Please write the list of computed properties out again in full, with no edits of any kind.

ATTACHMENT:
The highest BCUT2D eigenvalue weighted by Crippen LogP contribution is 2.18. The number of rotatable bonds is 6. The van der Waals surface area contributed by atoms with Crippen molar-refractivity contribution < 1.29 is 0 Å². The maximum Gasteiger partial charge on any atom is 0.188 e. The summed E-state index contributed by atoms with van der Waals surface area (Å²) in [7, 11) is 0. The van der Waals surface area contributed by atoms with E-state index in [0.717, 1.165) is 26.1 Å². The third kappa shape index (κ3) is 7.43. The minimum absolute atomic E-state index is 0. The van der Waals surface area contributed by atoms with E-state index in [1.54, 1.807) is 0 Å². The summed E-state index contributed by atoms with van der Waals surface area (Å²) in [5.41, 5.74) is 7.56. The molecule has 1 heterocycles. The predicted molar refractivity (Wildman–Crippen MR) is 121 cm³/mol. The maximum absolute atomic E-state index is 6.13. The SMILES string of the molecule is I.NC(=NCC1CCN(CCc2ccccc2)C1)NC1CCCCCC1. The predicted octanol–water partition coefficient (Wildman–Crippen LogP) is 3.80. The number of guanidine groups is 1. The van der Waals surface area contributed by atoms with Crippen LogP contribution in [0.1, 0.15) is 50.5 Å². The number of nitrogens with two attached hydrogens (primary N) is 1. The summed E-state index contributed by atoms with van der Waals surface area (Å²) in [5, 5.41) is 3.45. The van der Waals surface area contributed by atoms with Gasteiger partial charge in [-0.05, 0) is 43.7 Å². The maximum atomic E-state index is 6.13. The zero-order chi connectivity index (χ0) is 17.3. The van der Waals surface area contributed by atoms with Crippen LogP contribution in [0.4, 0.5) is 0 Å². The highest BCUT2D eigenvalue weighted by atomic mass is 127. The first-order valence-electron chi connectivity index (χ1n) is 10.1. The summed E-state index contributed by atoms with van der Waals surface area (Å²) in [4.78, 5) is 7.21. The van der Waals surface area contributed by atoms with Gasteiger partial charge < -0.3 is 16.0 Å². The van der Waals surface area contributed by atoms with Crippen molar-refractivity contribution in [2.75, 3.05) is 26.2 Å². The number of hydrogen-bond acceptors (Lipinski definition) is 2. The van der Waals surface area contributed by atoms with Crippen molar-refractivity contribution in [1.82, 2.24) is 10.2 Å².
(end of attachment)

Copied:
The highest BCUT2D eigenvalue weighted by Crippen LogP contribution is 2.18. The number of rotatable bonds is 6. The van der Waals surface area contributed by atoms with Crippen molar-refractivity contribution < 1.29 is 0 Å². The maximum Gasteiger partial charge on any atom is 0.188 e. The summed E-state index contributed by atoms with van der Waals surface area (Å²) in [7, 11) is 0. The van der Waals surface area contributed by atoms with E-state index in [0.717, 1.165) is 26.1 Å². The third kappa shape index (κ3) is 7.43. The minimum absolute atomic E-state index is 0. The van der Waals surface area contributed by atoms with E-state index in [1.54, 1.807) is 0 Å². The summed E-state index contributed by atoms with van der Waals surface area (Å²) in [5.41, 5.74) is 7.56. The molecule has 1 heterocycles. The predicted molar refractivity (Wildman–Crippen MR) is 121 cm³/mol. The maximum absolute atomic E-state index is 6.13. The SMILES string of the molecule is I.NC(=NCC1CCN(CCc2ccccc2)C1)NC1CCCCCC1. The predicted octanol–water partition coefficient (Wildman–Crippen LogP) is 3.80. The number of guanidine groups is 1. The van der Waals surface area contributed by atoms with Crippen LogP contribution in [0.1, 0.15) is 50.5 Å². The number of nitrogens with two attached hydrogens (primary N) is 1. The summed E-state index contributed by atoms with van der Waals surface area (Å²) in [5, 5.41) is 3.45. The van der Waals surface area contributed by atoms with Gasteiger partial charge in [-0.05, 0) is 43.7 Å². The maximum atomic E-state index is 6.13. The zero-order chi connectivity index (χ0) is 17.3. The van der Waals surface area contributed by atoms with Crippen LogP contribution in [0.4, 0.5) is 0 Å². The highest BCUT2D eigenvalue weighted by atomic mass is 127. The first-order valence-electron chi connectivity index (χ1n) is 10.1. The summed E-state index contributed by atoms with van der Waals surface area (Å²) in [4.78, 5) is 7.21. The van der Waals surface area contributed by atoms with Gasteiger partial charge < -0.3 is 16.0 Å². The van der Waals surface area contributed by atoms with Crippen molar-refractivity contribution in [2.75, 3.05) is 26.2 Å². The number of hydrogen-bond acceptors (Lipinski definition) is 2. The van der Waals surface area contributed by atoms with Crippen molar-refractivity contribution in [1.82, 2.24) is 10.2 Å².